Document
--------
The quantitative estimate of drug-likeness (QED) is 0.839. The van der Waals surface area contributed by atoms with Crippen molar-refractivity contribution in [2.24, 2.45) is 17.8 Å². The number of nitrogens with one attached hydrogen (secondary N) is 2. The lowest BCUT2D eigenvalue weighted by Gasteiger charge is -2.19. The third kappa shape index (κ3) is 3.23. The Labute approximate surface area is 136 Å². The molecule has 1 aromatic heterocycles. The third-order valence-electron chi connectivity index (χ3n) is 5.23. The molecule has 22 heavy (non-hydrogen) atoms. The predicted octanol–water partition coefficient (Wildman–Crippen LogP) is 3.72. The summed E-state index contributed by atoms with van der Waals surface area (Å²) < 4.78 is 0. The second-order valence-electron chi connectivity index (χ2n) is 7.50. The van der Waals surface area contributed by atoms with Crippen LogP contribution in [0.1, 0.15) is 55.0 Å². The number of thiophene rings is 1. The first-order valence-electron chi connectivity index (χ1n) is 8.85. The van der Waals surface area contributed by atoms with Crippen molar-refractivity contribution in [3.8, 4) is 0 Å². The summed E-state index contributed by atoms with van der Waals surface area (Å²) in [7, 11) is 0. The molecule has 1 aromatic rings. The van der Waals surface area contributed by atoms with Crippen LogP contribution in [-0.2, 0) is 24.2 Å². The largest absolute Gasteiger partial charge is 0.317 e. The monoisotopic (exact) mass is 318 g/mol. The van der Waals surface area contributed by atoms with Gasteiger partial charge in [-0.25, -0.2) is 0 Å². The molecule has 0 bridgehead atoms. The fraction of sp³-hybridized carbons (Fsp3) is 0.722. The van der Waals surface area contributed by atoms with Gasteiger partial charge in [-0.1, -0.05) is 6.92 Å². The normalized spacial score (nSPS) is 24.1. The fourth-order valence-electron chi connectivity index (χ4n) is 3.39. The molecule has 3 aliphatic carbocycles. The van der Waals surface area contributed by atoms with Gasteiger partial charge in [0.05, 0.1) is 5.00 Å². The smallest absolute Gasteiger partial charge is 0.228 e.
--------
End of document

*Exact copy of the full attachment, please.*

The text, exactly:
The quantitative estimate of drug-likeness (QED) is 0.839. The van der Waals surface area contributed by atoms with Crippen molar-refractivity contribution in [2.24, 2.45) is 17.8 Å². The number of nitrogens with one attached hydrogen (secondary N) is 2. The lowest BCUT2D eigenvalue weighted by Gasteiger charge is -2.19. The third kappa shape index (κ3) is 3.23. The Labute approximate surface area is 136 Å². The molecule has 1 aromatic heterocycles. The third-order valence-electron chi connectivity index (χ3n) is 5.23. The molecule has 22 heavy (non-hydrogen) atoms. The predicted octanol–water partition coefficient (Wildman–Crippen LogP) is 3.72. The summed E-state index contributed by atoms with van der Waals surface area (Å²) < 4.78 is 0. The second-order valence-electron chi connectivity index (χ2n) is 7.50. The van der Waals surface area contributed by atoms with Crippen LogP contribution in [0.1, 0.15) is 55.0 Å². The number of thiophene rings is 1. The first-order valence-electron chi connectivity index (χ1n) is 8.85. The van der Waals surface area contributed by atoms with Crippen molar-refractivity contribution in [3.8, 4) is 0 Å². The summed E-state index contributed by atoms with van der Waals surface area (Å²) in [7, 11) is 0. The molecule has 1 aromatic rings. The van der Waals surface area contributed by atoms with Crippen LogP contribution in [-0.2, 0) is 24.2 Å². The largest absolute Gasteiger partial charge is 0.317 e. The monoisotopic (exact) mass is 318 g/mol. The van der Waals surface area contributed by atoms with Gasteiger partial charge in [-0.25, -0.2) is 0 Å². The molecule has 0 bridgehead atoms. The fraction of sp³-hybridized carbons (Fsp3) is 0.722. The van der Waals surface area contributed by atoms with Gasteiger partial charge in [-0.1, -0.05) is 6.92 Å². The normalized spacial score (nSPS) is 24.1. The fourth-order valence-electron chi connectivity index (χ4n) is 3.39. The molecule has 3 aliphatic carbocycles. The van der Waals surface area contributed by atoms with Gasteiger partial charge in [0.05, 0.1) is 5.00 Å². The smallest absolute Gasteiger partial charge is 0.228 e.